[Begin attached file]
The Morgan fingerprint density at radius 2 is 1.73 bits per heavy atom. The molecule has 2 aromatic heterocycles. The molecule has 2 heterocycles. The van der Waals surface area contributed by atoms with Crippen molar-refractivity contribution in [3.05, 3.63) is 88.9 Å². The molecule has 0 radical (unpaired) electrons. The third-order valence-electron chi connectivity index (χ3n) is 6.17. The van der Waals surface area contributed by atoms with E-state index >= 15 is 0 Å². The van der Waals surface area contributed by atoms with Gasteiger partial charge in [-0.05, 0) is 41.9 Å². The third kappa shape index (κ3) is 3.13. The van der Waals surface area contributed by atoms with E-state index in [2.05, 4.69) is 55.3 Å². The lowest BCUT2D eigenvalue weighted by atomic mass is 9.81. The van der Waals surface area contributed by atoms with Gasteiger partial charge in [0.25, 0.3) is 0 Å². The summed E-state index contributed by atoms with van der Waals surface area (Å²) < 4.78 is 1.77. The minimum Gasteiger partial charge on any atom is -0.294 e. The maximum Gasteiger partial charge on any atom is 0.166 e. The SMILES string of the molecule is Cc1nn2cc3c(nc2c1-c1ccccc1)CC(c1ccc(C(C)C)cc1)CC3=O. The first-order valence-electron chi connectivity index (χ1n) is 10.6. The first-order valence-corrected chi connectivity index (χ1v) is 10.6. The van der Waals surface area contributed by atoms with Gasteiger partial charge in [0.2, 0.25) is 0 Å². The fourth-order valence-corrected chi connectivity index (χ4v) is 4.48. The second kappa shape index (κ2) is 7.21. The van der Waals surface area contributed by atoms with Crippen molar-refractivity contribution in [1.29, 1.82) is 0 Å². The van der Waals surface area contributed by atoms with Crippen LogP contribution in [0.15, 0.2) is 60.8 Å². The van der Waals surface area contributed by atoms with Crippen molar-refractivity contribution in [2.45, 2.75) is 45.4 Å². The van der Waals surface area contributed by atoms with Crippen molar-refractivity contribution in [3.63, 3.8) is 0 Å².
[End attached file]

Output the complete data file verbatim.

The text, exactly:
The Morgan fingerprint density at radius 2 is 1.73 bits per heavy atom. The molecule has 2 aromatic heterocycles. The molecule has 2 heterocycles. The van der Waals surface area contributed by atoms with Crippen molar-refractivity contribution in [3.05, 3.63) is 88.9 Å². The molecule has 0 radical (unpaired) electrons. The third-order valence-electron chi connectivity index (χ3n) is 6.17. The van der Waals surface area contributed by atoms with E-state index >= 15 is 0 Å². The van der Waals surface area contributed by atoms with Gasteiger partial charge in [-0.05, 0) is 41.9 Å². The third kappa shape index (κ3) is 3.13. The van der Waals surface area contributed by atoms with E-state index in [2.05, 4.69) is 55.3 Å². The lowest BCUT2D eigenvalue weighted by atomic mass is 9.81. The van der Waals surface area contributed by atoms with Gasteiger partial charge in [0.25, 0.3) is 0 Å². The summed E-state index contributed by atoms with van der Waals surface area (Å²) < 4.78 is 1.77. The minimum Gasteiger partial charge on any atom is -0.294 e. The maximum Gasteiger partial charge on any atom is 0.166 e. The SMILES string of the molecule is Cc1nn2cc3c(nc2c1-c1ccccc1)CC(c1ccc(C(C)C)cc1)CC3=O. The first-order valence-electron chi connectivity index (χ1n) is 10.6. The first-order valence-corrected chi connectivity index (χ1v) is 10.6. The van der Waals surface area contributed by atoms with Gasteiger partial charge in [0.2, 0.25) is 0 Å². The fourth-order valence-corrected chi connectivity index (χ4v) is 4.48. The second kappa shape index (κ2) is 7.21. The van der Waals surface area contributed by atoms with Crippen molar-refractivity contribution in [1.29, 1.82) is 0 Å². The van der Waals surface area contributed by atoms with Crippen LogP contribution in [0.15, 0.2) is 60.8 Å². The van der Waals surface area contributed by atoms with Crippen molar-refractivity contribution in [2.45, 2.75) is 45.4 Å². The van der Waals surface area contributed by atoms with Crippen molar-refractivity contribution in [3.63, 3.8) is 0 Å².